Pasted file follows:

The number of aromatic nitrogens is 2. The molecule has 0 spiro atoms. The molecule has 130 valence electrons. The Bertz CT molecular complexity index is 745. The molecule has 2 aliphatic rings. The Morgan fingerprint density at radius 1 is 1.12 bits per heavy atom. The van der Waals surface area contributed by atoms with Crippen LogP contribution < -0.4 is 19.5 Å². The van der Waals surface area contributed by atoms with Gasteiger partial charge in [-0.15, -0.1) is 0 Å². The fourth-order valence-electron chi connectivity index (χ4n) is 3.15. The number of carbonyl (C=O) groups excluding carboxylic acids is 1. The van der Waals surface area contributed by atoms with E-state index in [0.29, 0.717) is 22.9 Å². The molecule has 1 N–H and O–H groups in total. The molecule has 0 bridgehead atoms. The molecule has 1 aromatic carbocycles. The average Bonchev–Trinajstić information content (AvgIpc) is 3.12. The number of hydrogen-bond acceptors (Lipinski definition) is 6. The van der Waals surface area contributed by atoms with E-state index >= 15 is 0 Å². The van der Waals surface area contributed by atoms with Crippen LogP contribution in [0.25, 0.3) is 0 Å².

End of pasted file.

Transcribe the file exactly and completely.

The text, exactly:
The number of aromatic nitrogens is 2. The molecule has 0 spiro atoms. The molecule has 130 valence electrons. The Bertz CT molecular complexity index is 745. The molecule has 2 aliphatic rings. The Morgan fingerprint density at radius 1 is 1.12 bits per heavy atom. The van der Waals surface area contributed by atoms with Crippen LogP contribution < -0.4 is 19.5 Å². The van der Waals surface area contributed by atoms with Gasteiger partial charge in [-0.15, -0.1) is 0 Å². The fourth-order valence-electron chi connectivity index (χ4n) is 3.15. The number of carbonyl (C=O) groups excluding carboxylic acids is 1. The van der Waals surface area contributed by atoms with E-state index in [0.29, 0.717) is 22.9 Å². The molecule has 1 N–H and O–H groups in total. The molecule has 0 bridgehead atoms. The molecule has 1 aromatic carbocycles. The average Bonchev–Trinajstić information content (AvgIpc) is 3.12. The number of hydrogen-bond acceptors (Lipinski definition) is 6. The van der Waals surface area contributed by atoms with E-state index >= 15 is 0 Å². The van der Waals surface area contributed by atoms with Crippen LogP contribution in [0.25, 0.3) is 0 Å².